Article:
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6 Ways HR Can Be a Driver for Your Lean Transformation

Posted by: Cheryl Jekiel | No Comments

A few years ago, I was visiting with an HR manager while walking through a production facility. While Jill, the HR manager, didn’t have an extensive lean background, she was eager to learn more. Jill mentioned that during the GEMBA walk that morning, she wasn’t sure about how she could best contribute to the discussions.

I asked her whether she had much experience in identifying the root cause of a problem and she said yes, that it had been part of her prior experiences. As we walked up to the A3 storyboards, I showed her where one of them listed “training” as the countermeasure on the implementation plan. I asked her if it seemed like they had uncovered the real root cause of the quality concerns noted in the A3.

Her response was, “Of course not. Any time they point to training as the issue it often means they don’t know what’s causing the problem and it’s often not even related to training.”

Jill noted that even if the best solution was related to training, it was obvious that they would likely not complete it effectively based upon the overly simplified implementation plan.

As our tour went on, I showed her various telltale signs that the application of improvement skills wasn’t evident in the work we were reviewing. She was most surprised to learn that even without developing an extensive lean background, her HR background allowed her to have an educated opinion about whether employees were learning improvement methods well enough to apply them.

This is just one example of how HR managers may not realize that they can contribute to the learning process of lean. Following are 6 examples of ways HR can significantly contribute to the success of your lean transformation.

6 Ways HR Can Be a DRIVER

1. Define lean skills. HR work often includes having an understanding of the skills required of a job, including how to select, develop and review the skills over time. As improvement skills are introduced to the workplace, HR can help define what successful skill building should look like in detailed terms.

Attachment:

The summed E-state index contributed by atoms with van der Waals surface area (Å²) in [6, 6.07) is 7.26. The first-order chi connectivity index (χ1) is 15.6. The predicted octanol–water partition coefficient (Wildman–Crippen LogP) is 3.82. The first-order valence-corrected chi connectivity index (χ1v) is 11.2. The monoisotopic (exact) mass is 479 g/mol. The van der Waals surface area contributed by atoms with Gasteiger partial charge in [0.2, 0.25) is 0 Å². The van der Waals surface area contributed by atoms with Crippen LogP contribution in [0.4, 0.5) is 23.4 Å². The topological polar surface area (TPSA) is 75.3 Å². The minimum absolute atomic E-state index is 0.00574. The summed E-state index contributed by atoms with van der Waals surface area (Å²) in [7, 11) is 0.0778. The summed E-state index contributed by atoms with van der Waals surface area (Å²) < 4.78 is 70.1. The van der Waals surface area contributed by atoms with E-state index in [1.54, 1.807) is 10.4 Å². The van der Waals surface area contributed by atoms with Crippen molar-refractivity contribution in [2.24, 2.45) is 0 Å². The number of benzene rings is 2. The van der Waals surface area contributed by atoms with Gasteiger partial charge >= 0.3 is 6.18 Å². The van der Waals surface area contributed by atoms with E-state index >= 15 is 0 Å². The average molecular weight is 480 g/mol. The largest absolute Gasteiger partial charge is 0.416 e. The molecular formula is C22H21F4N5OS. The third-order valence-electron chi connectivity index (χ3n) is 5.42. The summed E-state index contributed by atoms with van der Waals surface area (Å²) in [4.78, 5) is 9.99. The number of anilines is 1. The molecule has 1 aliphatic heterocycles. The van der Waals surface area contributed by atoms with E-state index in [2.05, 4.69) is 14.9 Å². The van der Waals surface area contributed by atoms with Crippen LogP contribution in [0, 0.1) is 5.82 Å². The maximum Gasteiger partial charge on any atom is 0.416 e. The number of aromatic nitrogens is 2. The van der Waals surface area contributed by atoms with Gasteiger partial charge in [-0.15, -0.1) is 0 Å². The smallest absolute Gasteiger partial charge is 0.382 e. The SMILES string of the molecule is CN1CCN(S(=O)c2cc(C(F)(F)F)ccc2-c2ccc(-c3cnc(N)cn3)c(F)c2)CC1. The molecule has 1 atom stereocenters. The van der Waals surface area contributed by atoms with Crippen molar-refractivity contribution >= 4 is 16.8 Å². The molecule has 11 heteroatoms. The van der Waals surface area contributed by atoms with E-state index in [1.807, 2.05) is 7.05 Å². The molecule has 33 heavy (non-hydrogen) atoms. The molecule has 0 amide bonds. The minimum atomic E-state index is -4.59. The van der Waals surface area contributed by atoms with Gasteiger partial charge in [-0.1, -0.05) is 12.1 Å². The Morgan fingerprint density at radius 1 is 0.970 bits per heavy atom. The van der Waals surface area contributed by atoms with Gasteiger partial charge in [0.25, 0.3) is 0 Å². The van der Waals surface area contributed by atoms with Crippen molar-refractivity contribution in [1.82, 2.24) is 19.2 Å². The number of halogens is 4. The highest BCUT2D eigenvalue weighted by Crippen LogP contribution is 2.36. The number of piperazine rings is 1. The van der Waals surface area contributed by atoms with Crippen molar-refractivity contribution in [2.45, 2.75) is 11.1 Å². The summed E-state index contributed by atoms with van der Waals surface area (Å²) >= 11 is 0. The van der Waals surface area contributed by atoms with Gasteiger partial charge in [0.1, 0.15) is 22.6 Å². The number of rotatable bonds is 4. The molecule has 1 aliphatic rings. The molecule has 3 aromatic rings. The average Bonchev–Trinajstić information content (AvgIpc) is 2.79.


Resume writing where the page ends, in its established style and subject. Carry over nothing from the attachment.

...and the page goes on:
2. Review problem solving effectiveness. Teaching HR professionals effective problem solving methods is easily achievable and may add value to the larger effort. Because these folks often have a fresh set of eyes, they can at least question if problem solving efforts don’t seem to reflect either adequate time and/or attention to ensure the problem does not repeat itself.

3. Improve communication. The need to communicate in a lean transformation is extremely critical and yet communication is often one of the more underdone areas of work.

HR professionals are generally adept at evaluating whether all employees have understood key messages and have received the same message. As such, HR can apply themselves to understanding the key messages that need to be delivered and assist in developing and/or delivering those messages until they are assured the majority have received the message. This may often entail simplifying language and concepts along with repetitive forms of communication.

4. Value adds from the customer viewpoint. One of the more interesting ways I’ve supported a lean transformation in an HR role was to help arrange for employees to become more educated about our customers.

At the time, our largest customers included one of the largest fast food chains and one of the largest grocery retailers. The names of these customers were known to our employees but they knew little else about them. I arranged to have speakers from these companies speak during one of our town halls about what was important to them about how our products were supplied.

Employees were more energized from this exercise than any of the other town halls we had had in the past.

Afterward, I noticed they would speak with some authority when making appropriate decisions as if they were operating under the authority of the customer to do the right thing.

5. Ensure resources and focus are sufficient for successful lean transformations. Oftentimes lean transformations require a shift in how resources are applied. Every transformation I’ve ever supported has had unique resource questions. But they have all been significant.

For example, if employees are now expected to do more problem solving, what resources are required to support that effort and change? If additional training is required to build improvement skills, are there sufficient resources identified to carry this out? Have you included the necessary follow-up coaching and mentoring to build the skills from the training? How can your HR team ask questions and identify options to help support these efforts?

6. Regular recognition and celebrations drive more success. HR often has a role in creating or arranging various forms of recognition and/or celebrations. As your HR team becomes more clear on what constitutes successful improvement milestones, they can assist with organizing a wide range of options to acknowledge success.

If you’re interested in learning about more ways HR can get involved in driving a successful lean transformation, contact me here.

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